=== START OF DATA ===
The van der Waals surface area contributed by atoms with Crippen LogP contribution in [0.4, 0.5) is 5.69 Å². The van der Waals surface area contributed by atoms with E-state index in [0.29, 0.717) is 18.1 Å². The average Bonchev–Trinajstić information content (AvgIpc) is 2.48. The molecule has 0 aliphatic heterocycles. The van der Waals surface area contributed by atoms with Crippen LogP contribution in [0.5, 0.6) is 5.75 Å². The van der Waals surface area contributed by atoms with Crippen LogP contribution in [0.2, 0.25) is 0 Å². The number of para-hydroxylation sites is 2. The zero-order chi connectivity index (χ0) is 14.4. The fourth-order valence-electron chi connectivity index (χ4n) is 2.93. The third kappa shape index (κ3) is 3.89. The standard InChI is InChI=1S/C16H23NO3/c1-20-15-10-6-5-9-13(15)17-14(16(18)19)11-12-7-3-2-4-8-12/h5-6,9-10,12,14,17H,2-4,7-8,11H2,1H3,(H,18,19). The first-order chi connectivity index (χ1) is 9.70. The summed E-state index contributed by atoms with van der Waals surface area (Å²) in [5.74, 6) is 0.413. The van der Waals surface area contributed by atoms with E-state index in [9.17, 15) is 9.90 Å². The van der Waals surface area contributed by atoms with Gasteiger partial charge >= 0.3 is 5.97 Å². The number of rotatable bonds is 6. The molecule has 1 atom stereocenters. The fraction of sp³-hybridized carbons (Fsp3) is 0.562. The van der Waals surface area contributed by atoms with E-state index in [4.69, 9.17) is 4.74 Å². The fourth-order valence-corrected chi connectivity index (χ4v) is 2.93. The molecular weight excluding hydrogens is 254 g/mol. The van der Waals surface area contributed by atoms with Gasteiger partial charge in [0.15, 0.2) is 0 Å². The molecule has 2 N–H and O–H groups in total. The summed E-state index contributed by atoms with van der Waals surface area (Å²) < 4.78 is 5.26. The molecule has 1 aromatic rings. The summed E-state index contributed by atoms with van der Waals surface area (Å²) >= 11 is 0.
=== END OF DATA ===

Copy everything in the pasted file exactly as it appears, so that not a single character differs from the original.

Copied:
The van der Waals surface area contributed by atoms with Crippen LogP contribution in [0.4, 0.5) is 5.69 Å². The van der Waals surface area contributed by atoms with E-state index in [0.29, 0.717) is 18.1 Å². The average Bonchev–Trinajstić information content (AvgIpc) is 2.48. The molecule has 0 aliphatic heterocycles. The van der Waals surface area contributed by atoms with Crippen LogP contribution in [0.5, 0.6) is 5.75 Å². The van der Waals surface area contributed by atoms with Crippen LogP contribution in [0.2, 0.25) is 0 Å². The number of para-hydroxylation sites is 2. The zero-order chi connectivity index (χ0) is 14.4. The fourth-order valence-electron chi connectivity index (χ4n) is 2.93. The third kappa shape index (κ3) is 3.89. The standard InChI is InChI=1S/C16H23NO3/c1-20-15-10-6-5-9-13(15)17-14(16(18)19)11-12-7-3-2-4-8-12/h5-6,9-10,12,14,17H,2-4,7-8,11H2,1H3,(H,18,19). The first-order chi connectivity index (χ1) is 9.70. The summed E-state index contributed by atoms with van der Waals surface area (Å²) in [5.74, 6) is 0.413. The van der Waals surface area contributed by atoms with E-state index in [9.17, 15) is 9.90 Å². The van der Waals surface area contributed by atoms with Gasteiger partial charge >= 0.3 is 5.97 Å². The number of rotatable bonds is 6. The molecule has 1 atom stereocenters. The fraction of sp³-hybridized carbons (Fsp3) is 0.562. The van der Waals surface area contributed by atoms with E-state index in [4.69, 9.17) is 4.74 Å². The fourth-order valence-corrected chi connectivity index (χ4v) is 2.93. The molecular weight excluding hydrogens is 254 g/mol. The van der Waals surface area contributed by atoms with Gasteiger partial charge in [0.15, 0.2) is 0 Å². The molecule has 2 N–H and O–H groups in total. The summed E-state index contributed by atoms with van der Waals surface area (Å²) < 4.78 is 5.26. The molecule has 1 aromatic rings. The summed E-state index contributed by atoms with van der Waals surface area (Å²) >= 11 is 0.